Helias Catholic High School is putting an emphasis on forging connections between the community and its students this year.
To that end, Helias hosted a service fair Wednesday with 21 local organizations to allow its students to explore different opportunities to serve. All students must obtain 50 hours of community service to graduate, but many far exceed that number. Last year, the student body logged 8,400 hours of community service.
Students could visit organizations like Catholic Charities, United Way, Capital City Court Appointed Special Advocates and JC Room at the Inn. They could also pick up items along the way, like sunglasses, shirts and pens, and they could stop by the Freedom Service Dog Teams booth, where they were encouraged to pet a furry gray dog named Scruffy.
"A lot of them are connected through United Way or Catholic Charities, so we made a lot of those connections through those two larger umbrella organizations, and then a few of them we just reached out to because we had a parent suggest them or we had someone bring their name to us, and we reached out to them," Helias Service Coordinator William Schatte said.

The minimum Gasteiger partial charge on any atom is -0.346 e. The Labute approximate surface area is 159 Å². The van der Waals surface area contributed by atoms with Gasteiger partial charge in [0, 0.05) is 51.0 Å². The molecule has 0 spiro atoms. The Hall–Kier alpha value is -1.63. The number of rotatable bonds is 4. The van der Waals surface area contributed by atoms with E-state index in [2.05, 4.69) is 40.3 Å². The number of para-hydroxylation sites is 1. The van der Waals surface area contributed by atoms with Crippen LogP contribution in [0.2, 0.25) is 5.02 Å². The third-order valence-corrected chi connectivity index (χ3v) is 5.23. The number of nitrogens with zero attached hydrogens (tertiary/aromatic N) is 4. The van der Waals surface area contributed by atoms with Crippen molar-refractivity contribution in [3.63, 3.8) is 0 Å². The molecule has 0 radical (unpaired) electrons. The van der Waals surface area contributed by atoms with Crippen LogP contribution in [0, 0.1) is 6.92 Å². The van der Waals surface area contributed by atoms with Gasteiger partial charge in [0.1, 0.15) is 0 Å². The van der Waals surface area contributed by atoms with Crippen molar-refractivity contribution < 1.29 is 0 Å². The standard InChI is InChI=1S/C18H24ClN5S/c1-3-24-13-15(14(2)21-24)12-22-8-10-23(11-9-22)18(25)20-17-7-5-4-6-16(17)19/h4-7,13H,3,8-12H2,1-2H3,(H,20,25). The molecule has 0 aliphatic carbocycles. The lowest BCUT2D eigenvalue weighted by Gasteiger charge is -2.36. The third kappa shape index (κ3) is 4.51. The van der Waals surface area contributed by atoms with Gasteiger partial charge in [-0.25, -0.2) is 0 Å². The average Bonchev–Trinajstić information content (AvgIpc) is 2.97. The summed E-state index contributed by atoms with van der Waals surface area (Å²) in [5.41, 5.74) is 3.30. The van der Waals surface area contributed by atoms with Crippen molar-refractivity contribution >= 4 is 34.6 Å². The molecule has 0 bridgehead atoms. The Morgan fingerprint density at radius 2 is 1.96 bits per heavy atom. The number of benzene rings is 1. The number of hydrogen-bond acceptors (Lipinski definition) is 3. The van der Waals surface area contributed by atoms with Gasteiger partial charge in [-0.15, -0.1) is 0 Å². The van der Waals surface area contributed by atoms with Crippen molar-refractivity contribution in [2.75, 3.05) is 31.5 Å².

Junior Kearra Steinlage said she'd visited the Big Brothers Big Sisters booth and the Central Missouri Foster Care and Adoption Association booth.
"I really want a summer service activity, so I thought it'd be really cool to kind of get a little taste of what's there," she said.
Steinlage is also involved in Life Runners and Student Council, where she earns service hours during the year.
"I'm trying to strive for around 500 service hours. Right now I'm about 200, so I'm trying to think of a good summer program that I could go to, because I also have two jobs after school, so it's kind of hard to do stuff," she said.
"I just started off helping my mom in her classroom and coaching volleyball, but then I went on mission trips through the school and that was so much fun. At that point I didn't even need the hours, but I just wanted to try something new," she added.
Sophomore Zoe Cheng said she had visited several booths, and was most interested in those that offered a chance to help people, like Special Olympics.
She was also excited about the Jefferson City Boys & Girls Club, which she said provides children a chance to feel included and a place to go.
She hopes to work in a career someday that helps people, too.
The students came in 30-minute shifts, and those who made four meaningful connections could turn in their stamped sheet for a chance at a $10 gift card.
"And then hopefully they'll find an organization that sparks their interest and they can engage with," Schatte said.
CORRECTION: This article was edited at 8:21 a.m. Oct. 20, 2022, to correct the spelling of Zoe Cheng's last name.